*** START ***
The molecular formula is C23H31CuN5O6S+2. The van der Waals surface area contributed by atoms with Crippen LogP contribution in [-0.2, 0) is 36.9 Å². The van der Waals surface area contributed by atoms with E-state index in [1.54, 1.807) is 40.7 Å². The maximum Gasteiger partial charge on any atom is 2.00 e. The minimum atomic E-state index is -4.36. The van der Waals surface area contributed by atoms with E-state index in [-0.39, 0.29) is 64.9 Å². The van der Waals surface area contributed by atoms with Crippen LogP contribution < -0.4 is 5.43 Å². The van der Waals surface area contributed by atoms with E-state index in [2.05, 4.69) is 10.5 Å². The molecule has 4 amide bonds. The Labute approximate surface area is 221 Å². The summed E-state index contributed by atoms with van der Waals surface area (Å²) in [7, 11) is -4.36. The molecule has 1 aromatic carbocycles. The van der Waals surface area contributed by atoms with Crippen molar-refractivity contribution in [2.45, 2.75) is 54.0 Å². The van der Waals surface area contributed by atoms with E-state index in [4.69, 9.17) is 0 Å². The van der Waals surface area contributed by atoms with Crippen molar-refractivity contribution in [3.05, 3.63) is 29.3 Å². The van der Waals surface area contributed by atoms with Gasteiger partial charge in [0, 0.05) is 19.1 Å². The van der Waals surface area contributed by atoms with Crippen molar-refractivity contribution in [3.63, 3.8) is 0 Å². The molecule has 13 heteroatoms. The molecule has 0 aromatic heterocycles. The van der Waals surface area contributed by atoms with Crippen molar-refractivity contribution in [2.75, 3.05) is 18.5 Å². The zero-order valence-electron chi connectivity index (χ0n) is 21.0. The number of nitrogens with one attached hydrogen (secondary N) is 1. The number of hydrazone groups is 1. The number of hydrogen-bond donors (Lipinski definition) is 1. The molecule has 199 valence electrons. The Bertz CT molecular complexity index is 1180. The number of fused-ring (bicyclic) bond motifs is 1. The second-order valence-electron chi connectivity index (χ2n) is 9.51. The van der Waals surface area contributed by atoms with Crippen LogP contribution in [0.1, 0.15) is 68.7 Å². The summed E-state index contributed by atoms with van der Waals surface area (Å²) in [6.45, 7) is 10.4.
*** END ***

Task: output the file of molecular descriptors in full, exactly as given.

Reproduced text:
The molecular formula is C23H31CuN5O6S+2. The van der Waals surface area contributed by atoms with Crippen LogP contribution in [-0.2, 0) is 36.9 Å². The van der Waals surface area contributed by atoms with E-state index in [1.54, 1.807) is 40.7 Å². The maximum Gasteiger partial charge on any atom is 2.00 e. The minimum atomic E-state index is -4.36. The van der Waals surface area contributed by atoms with E-state index in [-0.39, 0.29) is 64.9 Å². The van der Waals surface area contributed by atoms with Crippen LogP contribution < -0.4 is 5.43 Å². The van der Waals surface area contributed by atoms with E-state index in [2.05, 4.69) is 10.5 Å². The molecule has 4 amide bonds. The Labute approximate surface area is 221 Å². The summed E-state index contributed by atoms with van der Waals surface area (Å²) in [7, 11) is -4.36. The molecule has 1 aromatic carbocycles. The van der Waals surface area contributed by atoms with Crippen molar-refractivity contribution in [2.45, 2.75) is 54.0 Å². The van der Waals surface area contributed by atoms with E-state index in [4.69, 9.17) is 0 Å². The van der Waals surface area contributed by atoms with Crippen molar-refractivity contribution in [3.05, 3.63) is 29.3 Å². The van der Waals surface area contributed by atoms with Gasteiger partial charge in [0, 0.05) is 19.1 Å². The van der Waals surface area contributed by atoms with Crippen molar-refractivity contribution in [3.63, 3.8) is 0 Å². The molecule has 13 heteroatoms. The molecule has 0 aromatic heterocycles. The van der Waals surface area contributed by atoms with Crippen molar-refractivity contribution in [2.75, 3.05) is 18.5 Å². The zero-order valence-electron chi connectivity index (χ0n) is 21.0. The number of nitrogens with one attached hydrogen (secondary N) is 1. The number of hydrazone groups is 1. The number of hydrogen-bond donors (Lipinski definition) is 1. The molecule has 199 valence electrons. The Bertz CT molecular complexity index is 1180. The number of fused-ring (bicyclic) bond motifs is 1. The second-order valence-electron chi connectivity index (χ2n) is 9.51. The van der Waals surface area contributed by atoms with Crippen LogP contribution in [0.1, 0.15) is 68.7 Å². The summed E-state index contributed by atoms with van der Waals surface area (Å²) in [6.45, 7) is 10.4.